Race Against Death

The Englishwoman’s outrage at not being serviced in a timely way triggered fateful repercussions. Portuguese dictator Salazar personally ordered Mendes to shut down, instructing his ambassador to France to investigate what was going on.

By that time, Mendes had driven to a second consulate that he oversaw in Bayonne to continue his work. When the local vice consul arrived, he found Mendes ensconced at a desk where he spent three days feverishly granting visas to long lines of refugees. The local consul was astounded, reporting to Lisbon that Sousa Mendes “appears to have completely lost his senses.”

Furious, Salazar ordered that Mendes be stripped of his right to issue visas. But before this took effect, Mendes made his way to Hendaye, near the Spanish border, where 25,000 refugees had massed around the consulate after Germans bombed Bordeaux on June 19. The local consul had barricaded himself inside the building, refusing to admit anyone.

Mendes struggled through the crowds until he managed to gain entry to the consulate. Explicitly defying Salazar’s orders, he signed not only the passports thrust at him by desperate refugees, but also identity cards and random pieces of paper that, marked with his signature, would enable entrance to Portugal.

His son, John-Paul Abranches, added an extraordinary footnote to this story. “As his diplomatic car reached the French border town of Hendaye, my father encountered a large group of stranded refugees for whom he had previously issued visas. Those people had been turned away because the Portuguese government had phoned the guards and instructed them, ‘Do not honor Mendes’s signature on visas.’

“Ordering his driver to slow down, father waved the group to follow him to a border checkpoint that had no telephones. [This was a little-known crossing he often used to avoid traffic back to Lisbon.] “I’m the Portuguese consul. These people are with me,” father declared from inside the black limousine with its diplomatic license tags, as he escorted the group over the border to freedom.”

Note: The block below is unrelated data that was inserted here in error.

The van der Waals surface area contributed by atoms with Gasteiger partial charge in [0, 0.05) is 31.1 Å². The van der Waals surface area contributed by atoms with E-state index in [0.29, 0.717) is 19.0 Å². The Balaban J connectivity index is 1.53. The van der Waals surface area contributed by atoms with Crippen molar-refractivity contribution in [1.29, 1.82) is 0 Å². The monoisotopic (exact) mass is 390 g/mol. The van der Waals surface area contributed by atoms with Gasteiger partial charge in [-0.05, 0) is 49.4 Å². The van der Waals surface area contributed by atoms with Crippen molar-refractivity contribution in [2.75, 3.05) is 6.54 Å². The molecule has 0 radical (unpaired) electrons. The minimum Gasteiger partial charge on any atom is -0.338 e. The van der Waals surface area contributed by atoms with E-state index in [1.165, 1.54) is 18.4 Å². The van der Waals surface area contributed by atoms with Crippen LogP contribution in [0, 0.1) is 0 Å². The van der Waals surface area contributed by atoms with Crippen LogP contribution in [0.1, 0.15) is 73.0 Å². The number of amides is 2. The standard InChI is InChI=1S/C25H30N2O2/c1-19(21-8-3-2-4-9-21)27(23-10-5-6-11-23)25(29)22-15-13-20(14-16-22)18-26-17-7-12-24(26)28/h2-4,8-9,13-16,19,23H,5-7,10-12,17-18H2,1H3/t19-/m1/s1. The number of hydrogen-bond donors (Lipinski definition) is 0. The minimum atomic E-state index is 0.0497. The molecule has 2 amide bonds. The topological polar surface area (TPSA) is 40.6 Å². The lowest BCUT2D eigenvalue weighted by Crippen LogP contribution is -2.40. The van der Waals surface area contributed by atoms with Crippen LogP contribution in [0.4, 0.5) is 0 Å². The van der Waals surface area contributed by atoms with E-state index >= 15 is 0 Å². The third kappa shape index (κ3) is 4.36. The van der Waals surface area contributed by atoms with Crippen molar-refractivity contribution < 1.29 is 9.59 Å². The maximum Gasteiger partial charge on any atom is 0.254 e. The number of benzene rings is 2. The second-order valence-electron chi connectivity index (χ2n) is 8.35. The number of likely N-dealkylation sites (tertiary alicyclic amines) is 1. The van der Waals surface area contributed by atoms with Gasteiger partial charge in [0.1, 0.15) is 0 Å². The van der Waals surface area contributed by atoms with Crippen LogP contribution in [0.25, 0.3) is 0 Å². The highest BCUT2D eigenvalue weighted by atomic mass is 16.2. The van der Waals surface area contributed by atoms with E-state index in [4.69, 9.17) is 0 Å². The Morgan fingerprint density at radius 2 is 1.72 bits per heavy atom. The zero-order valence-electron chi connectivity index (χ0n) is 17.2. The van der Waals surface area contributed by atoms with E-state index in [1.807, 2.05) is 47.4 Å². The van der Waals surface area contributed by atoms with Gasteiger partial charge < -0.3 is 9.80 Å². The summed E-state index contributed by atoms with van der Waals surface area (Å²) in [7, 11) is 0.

Historians estimate that 30,000 refugees received visas from Sousa Mendes, with at least 10,000 going to Jews whose lives would have been snuffed out in slave labor or death camps had they fallen into Nazi hands. But Henri Deutch, one of the recipients, explains that these numbers do not take into account that the visas were not granted to individuals but to families.

“In our case,” he said, “both my father and my uncle each received a visa that collectively rescued nine people. So the true number of people rescued by Sousa Mendes far exceeds 30,000 and will probably never be known.”


In July, Sousa Mendes returned to Portugal to learn that Salazar had opened up disciplinary proceedings against him.

“My intent was humanitarian, to save people whose suffering was indescribable,” he explained in his defense. “Lives had to be saved. I thought of the fate that would be in store for those people were they to fall into the hands of the enemy. Many of them were Jews who had already been hounded and who were trying to escape from the horror of further persecution.”

Sousa Mendes argued that his actions were not only morally defensible, but that Portugal’s constitution prohibited persecution based on religion.

He was found guilty of defying government orders while in service and at Salazar’s behest, was stripped of his consular position, expelled from the Foreign Service and forced to retire without a pension. At age 55, after thirty exemplary years in the Foreign Service, his career was over. Mendes spent the next decade shunned and in dire financial straits. His children too were ostracized.

Salazar, meanwhile, hypocritically took credit for the rescue work Mendes had accomplished, boasting of the humanitarian aid Portugal had given those fleeing the Holocaust. “As regards the refugees, we did our duty, though it is a pity we could not do more,” he said, according to Fralon’s account in A Good Man in Evil Times.

Sometime after his return to Lisbon, Mendes encountered Rabbi Kruger who was making plans to depart for America on one of the last ships leaving Europe. The two embraced in the manner of old friends, recounted Mendes’s son, as described in Grunwald-Spier’s book.

“‘My friend, why did you give up your career to help us Jews?’ the rabbi asked my father. “My father answered, ‘If so many Jews have to suffer for one Christian [Hitler], then it is all right for one Catholic to suffer for so many Jews. I accept it all with love and have no regrets.’”

Sustained by Survivors

In the last years of his life, Sousa Mendes was hounded by creditors who ultimately took possession of the family home. He and his family were reduced to having to take their meals in a soup kitchen run by the small Jewish survivor community in Lisbon.